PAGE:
The room is heating up nicely, and I hang sheets to air over a couple of chairs in front of the fireplace.They will warm up by the time I go to bed. I leave the first walk around the island for later and instead prepare dinner.The sea beyond the kitchen window is calm and I spot the first eider ducks of the season. They glide by effortlessly, seemingly unaware of the huge local sea eagle that roams the area. I think of their furry little chicks and remember I have a grandchild now, and that I must check up on her and the rest of the family. I call them as soon as I finish eating.
As evening descends on the island, I take one last trip down to the jetty to check I haven’t forgotten anything by the boat. The evening is cold, but inside it is cosy. I settle in on the sofa in front of the fire with my book, content in my chosen solitude, and marvel at the feeling of belonging. I hear the seagulls giving their evening fanfare.
The next day, the wind has picked up a bit and the sounds of air sweeping through trees and waves hitting the cliffs greet me at the door. I take my first walk of reconnaissance around the island, through the forest along the beaches and cliffs. When I was a child, it was a cut-throat race to be the first to find whatever the sea had swept ashore over the winter months. At the highest spot of the island, I stop and enjoy the horizon, in almost 360 degrees. I am sure the sky is higher here, and it seems wider than I remembered. All this space! And the light!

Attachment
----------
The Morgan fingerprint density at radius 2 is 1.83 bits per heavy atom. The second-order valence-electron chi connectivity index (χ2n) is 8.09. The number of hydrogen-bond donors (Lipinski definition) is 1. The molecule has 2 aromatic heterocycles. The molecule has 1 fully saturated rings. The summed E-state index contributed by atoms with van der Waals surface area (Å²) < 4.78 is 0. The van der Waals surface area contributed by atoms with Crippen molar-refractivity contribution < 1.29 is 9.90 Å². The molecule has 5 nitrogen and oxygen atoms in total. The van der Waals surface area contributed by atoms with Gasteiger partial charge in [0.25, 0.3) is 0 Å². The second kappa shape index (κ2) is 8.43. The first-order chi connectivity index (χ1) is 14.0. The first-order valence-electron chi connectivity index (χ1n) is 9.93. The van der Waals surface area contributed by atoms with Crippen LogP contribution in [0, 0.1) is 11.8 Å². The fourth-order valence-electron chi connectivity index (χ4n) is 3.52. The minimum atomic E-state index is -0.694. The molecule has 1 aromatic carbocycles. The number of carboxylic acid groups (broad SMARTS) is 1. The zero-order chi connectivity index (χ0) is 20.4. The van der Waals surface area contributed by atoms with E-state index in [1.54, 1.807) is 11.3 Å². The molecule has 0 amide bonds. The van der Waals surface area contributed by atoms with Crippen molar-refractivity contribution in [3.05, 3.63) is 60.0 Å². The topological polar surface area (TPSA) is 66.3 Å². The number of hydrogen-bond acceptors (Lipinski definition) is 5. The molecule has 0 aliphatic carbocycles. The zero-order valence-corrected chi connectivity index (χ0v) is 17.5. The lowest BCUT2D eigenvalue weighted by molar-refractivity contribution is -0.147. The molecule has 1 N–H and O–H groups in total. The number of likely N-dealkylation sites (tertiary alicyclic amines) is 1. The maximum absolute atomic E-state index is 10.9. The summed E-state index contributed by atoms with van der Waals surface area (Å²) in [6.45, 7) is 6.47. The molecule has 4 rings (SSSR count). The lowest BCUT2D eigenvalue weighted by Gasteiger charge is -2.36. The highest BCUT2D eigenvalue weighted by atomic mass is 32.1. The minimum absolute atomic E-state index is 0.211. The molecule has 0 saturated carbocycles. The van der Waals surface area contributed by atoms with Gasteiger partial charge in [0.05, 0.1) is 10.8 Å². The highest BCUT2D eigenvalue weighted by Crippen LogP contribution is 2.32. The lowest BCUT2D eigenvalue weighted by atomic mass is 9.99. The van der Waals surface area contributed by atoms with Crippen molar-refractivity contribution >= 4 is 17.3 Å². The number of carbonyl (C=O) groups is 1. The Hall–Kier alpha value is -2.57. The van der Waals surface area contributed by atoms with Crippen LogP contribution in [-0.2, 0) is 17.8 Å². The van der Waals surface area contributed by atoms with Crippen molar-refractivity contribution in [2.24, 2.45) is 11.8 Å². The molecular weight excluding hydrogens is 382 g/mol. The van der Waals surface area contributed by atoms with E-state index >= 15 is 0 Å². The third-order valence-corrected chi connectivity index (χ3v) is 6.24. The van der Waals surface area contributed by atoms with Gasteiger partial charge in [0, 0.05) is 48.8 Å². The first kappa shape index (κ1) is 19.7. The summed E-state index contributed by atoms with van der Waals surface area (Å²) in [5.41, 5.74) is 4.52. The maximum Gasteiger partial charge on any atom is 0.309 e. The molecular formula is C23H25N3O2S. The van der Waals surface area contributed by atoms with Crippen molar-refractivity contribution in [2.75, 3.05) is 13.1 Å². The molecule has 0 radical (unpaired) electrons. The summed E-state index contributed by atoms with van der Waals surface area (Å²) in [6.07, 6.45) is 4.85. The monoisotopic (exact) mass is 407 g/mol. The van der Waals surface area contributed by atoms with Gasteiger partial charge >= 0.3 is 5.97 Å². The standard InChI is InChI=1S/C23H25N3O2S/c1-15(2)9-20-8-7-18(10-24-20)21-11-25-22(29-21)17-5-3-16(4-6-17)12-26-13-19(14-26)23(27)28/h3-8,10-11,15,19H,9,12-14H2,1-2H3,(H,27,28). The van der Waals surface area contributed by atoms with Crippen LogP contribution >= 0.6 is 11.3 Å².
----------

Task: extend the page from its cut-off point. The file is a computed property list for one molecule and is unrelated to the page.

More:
The atmosphere seems full of new life. There are still odd patches of snow in the shaded areas, but the ground is moist, dark and teeming with insects.The trees are bare, but filled with the buds of leaves about to burst open.
It suddenly becomes obvious to me why my father was always drawn here so early in the year. This is a very special time. Over the next few days, I have a sense of watching nature change before my eyes, as if in fast forward. The intensity of the short Nordic summers is at its strongest right now, I realise. This feeling of rapid transformation energises me. I become swept along by the rhythm of it.
An extract from the afterword © Sophia Jansson 2022, in the new edition of ‘The Summer Book’ by Tove Jansson (Sort of Books, £9.99), available here.